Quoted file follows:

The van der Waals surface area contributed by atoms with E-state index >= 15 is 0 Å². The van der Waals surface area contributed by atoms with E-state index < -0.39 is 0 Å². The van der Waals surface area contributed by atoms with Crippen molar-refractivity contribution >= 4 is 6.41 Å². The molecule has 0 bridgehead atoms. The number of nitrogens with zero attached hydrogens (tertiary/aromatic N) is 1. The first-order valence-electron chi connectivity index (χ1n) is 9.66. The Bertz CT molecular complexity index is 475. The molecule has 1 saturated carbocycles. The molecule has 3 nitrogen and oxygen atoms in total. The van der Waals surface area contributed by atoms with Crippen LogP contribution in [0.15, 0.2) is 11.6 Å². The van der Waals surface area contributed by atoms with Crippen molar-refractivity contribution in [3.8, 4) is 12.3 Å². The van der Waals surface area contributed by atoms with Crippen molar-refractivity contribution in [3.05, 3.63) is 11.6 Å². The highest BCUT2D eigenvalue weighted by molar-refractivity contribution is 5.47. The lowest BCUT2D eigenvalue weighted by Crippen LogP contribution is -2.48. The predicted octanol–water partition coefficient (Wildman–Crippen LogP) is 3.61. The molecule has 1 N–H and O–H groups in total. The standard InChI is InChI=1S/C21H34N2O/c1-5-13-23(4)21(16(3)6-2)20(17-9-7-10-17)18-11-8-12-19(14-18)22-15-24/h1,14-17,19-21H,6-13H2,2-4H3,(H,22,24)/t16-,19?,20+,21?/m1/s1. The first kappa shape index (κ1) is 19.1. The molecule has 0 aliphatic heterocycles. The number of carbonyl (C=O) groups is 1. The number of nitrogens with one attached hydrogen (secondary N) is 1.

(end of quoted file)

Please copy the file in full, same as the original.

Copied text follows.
The van der Waals surface area contributed by atoms with E-state index >= 15 is 0 Å². The van der Waals surface area contributed by atoms with E-state index < -0.39 is 0 Å². The van der Waals surface area contributed by atoms with Crippen molar-refractivity contribution >= 4 is 6.41 Å². The molecule has 0 bridgehead atoms. The number of nitrogens with zero attached hydrogens (tertiary/aromatic N) is 1. The first-order valence-electron chi connectivity index (χ1n) is 9.66. The Bertz CT molecular complexity index is 475. The molecule has 1 saturated carbocycles. The molecule has 3 nitrogen and oxygen atoms in total. The van der Waals surface area contributed by atoms with Crippen LogP contribution in [0.15, 0.2) is 11.6 Å². The van der Waals surface area contributed by atoms with Crippen molar-refractivity contribution in [3.8, 4) is 12.3 Å². The van der Waals surface area contributed by atoms with Crippen molar-refractivity contribution in [3.05, 3.63) is 11.6 Å². The highest BCUT2D eigenvalue weighted by molar-refractivity contribution is 5.47. The lowest BCUT2D eigenvalue weighted by Crippen LogP contribution is -2.48. The predicted octanol–water partition coefficient (Wildman–Crippen LogP) is 3.61. The molecule has 1 N–H and O–H groups in total. The standard InChI is InChI=1S/C21H34N2O/c1-5-13-23(4)21(16(3)6-2)20(17-9-7-10-17)18-11-8-12-19(14-18)22-15-24/h1,14-17,19-21H,6-13H2,2-4H3,(H,22,24)/t16-,19?,20+,21?/m1/s1. The first kappa shape index (κ1) is 19.1. The molecule has 0 aliphatic heterocycles. The number of carbonyl (C=O) groups is 1. The number of nitrogens with one attached hydrogen (secondary N) is 1.